Educational amateurism combined with Big Apple hubris leads to people who don't think they have to learn anything about the culture where they want to set up shop. This is not unique to DP, or even charters, or even education-- it's just extra-ironic because DP is supposed to be all about being informed effective citizens. Of course, public schools that are owned and operated by the people in the community (and not run from an office thousands of miles away), aren't so prone to this problem.

No excuses schools are a lousy idea. I know there are students here and there who thrive in them, but they're still a lousy idea. No wealthy white parents would put their kids in a No Excuses school.

One size does not fit all. Charter folks insist that charters are the solution to OSFA, but their insistence on having everything under one roof reflect be a tightly united philosophical whole has the opposite effect. Public schools have room for many cultures and many philosophies under one roof, which means that students can find a corner of the school that "fits" without having to start over at a whole new school. There's no reason that charters can't operate the same way.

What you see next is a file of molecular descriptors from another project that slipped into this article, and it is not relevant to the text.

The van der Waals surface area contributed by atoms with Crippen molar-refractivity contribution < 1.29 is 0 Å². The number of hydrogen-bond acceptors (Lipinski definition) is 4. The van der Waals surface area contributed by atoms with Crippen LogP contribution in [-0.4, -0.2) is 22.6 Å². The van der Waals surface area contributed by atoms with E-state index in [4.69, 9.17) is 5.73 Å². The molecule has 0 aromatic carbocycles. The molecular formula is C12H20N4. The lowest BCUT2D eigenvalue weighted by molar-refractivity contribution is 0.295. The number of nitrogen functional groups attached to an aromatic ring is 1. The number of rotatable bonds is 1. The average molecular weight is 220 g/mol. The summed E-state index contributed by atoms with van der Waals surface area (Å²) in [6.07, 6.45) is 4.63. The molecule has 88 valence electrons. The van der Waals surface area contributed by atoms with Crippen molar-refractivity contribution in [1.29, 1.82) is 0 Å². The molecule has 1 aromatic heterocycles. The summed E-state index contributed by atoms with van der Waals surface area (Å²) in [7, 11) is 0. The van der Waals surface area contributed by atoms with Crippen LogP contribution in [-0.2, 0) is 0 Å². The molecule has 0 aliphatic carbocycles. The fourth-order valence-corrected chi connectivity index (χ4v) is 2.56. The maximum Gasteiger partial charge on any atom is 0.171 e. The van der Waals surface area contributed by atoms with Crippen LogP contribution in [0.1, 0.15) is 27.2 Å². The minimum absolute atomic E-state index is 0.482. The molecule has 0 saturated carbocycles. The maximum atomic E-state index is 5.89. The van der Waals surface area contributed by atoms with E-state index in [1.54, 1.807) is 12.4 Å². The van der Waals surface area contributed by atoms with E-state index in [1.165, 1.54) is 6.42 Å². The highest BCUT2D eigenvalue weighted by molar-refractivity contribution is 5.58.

Solve problems; don't walk away from them. This article just gives a peek at the world where charter after charter after charter is taken over, turned around, handed off to some other business. DP moves in, tries their one thing, waits, makes some tiny tweaks, and if it fails, they walk away. Public schools may not always live up to the promise of their commitment, but they don't just walk out the door saying, "Good luck, kid. Hope somebody happens by to help you out."

Education concerns and business concerns don't fit together. Again-- business concerns are not evil or wrong, but they don't match the considerations of education. Good business decisions are not good education decisions.

One of the selling points of charters has always been that they will figure out great new things that the rest of the education world can then pick up and run with. But most of what Democracy Prep needed to know they could have learned from a public school teacher.

Friday, April 26, 2019

Another Free Market Lesson

Even as Florida continues its race to become the first state to completely do away with public education and replace it with a free market free for all, lessons abound in why that's a lousy idea.

This frickin ' guy.
At Tarbell, Simon Davis-Cohen takes us on a trip to Iowa where an ALEC governor privatized Medicaid. Former governor Terry Branstad was a founding member of the American Legislative Exchange Council, a special group that brings corporate movers and shakers together with legislators to share the really cool legislative ideas the corporations have come up with. Branstad's bright idea to privatize Medicaid was sold as a cost-cutter and became reality in 2016.